April 19, 2021
“Why is Educating about Israel’s Rights to the Land More important Now Than Ever.“
Doris Strub Epstein
In 1917, in the sleepy little town of San Remo, Italy, the most meaningful event in modern Jewish history took place: The Balfour Declaration became a legal document. Until then, it was merely an expression of British policy, which had extended international recognition on Palestine. After San Remo, the Jewish people received sovereignty entitlements in Palestine, and the Arabs equivalent entitlements in Syria, Lebanon, and Mesopotamia (Iraq)
On April 25, 1920, following WW1 and the breakup of the Ottoman Empire that had until then occupied Palestine and many other counties, the League of Nations was created: Its Covenant reflected the principle of “self-determination” advocated in President Wilson’s Fourteen Points.
On July 24, two years after the League of Nations passed the San Remo Resolution, it confirmed the Mandate for Palestine, which was later unanimously approved by the League’s 52 members. The Mandate entered into force in 1923, fulfilling its purpose of reconstituting the national home of the Jewish people based on the historical connection of the Jews to the Land of Israel (Palestine.)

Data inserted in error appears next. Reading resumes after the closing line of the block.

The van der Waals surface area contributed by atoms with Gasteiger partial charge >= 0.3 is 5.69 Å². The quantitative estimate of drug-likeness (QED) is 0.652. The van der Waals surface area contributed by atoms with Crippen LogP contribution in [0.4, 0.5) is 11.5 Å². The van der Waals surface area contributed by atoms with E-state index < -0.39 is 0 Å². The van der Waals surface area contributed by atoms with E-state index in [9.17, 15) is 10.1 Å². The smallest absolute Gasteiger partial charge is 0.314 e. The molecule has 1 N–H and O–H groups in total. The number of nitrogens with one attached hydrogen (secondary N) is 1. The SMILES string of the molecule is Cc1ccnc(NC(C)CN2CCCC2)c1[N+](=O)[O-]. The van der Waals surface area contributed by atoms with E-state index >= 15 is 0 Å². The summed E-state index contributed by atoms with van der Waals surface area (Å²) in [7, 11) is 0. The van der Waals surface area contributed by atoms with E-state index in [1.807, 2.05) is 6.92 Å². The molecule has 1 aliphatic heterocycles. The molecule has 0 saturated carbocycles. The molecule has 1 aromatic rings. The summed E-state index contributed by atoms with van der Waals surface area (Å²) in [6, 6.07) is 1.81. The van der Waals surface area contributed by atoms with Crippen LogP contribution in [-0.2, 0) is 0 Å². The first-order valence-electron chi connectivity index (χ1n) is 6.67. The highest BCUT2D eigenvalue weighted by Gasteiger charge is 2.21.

The League of Nations Mandate for Palestine, unanimously approved by the world community, was allocated to the British by the League to oversee and facilitate Jewish immigration and development. But to appease the Arabs, Britain, in violation of its Mandate, gave the land east of the Jordan River to the Hashemites. This land later became Jordan.
Then, in further violation of their Mandate, the British blocked Jewish immigration – even to those fleeing the Holocaust who had nowhere else to run. In contrast, they turned a blind eye to illegal Arab immigrants who flooded into Palestine after Jewish resettlement drained the swamps, restored the barren lands, and improved living standards. Arabs living in Israel and those who claim to be refugees are, for the most part, the descendants of these illegal immigrants.
For decades, the legal and historical rights of the Jewish people to the State of Israel were ignored or challenged. The prevailing narrative maintains the lie of the Israeli occupation as its centrepiece. After all, to quote Mark Vandermaas, founder of Israel Truth Week, “Owners can’t be occupiers.”
There is a shocking lack of awareness and knowledge of Israel’s inarguable rights under international law, even in Israel. Over the years, Israelis didn’t pay enough attention to the emerging anti-Israel narrative. The Arabs took advantage of this vacuum and mounted a massive propaganda campaign fueled with false data, distorted versions of history, and out and out lies.
“The deafening silence on this topic [Israel’s sovereignty] is what has allowed the BDS movement to thrive; it is the very lifeblood of the charge of Israeli occupation,” writes Naomi Kahn of the organization Regavim. “The message of Israel’s legal rights must be at the centre of public discourse.”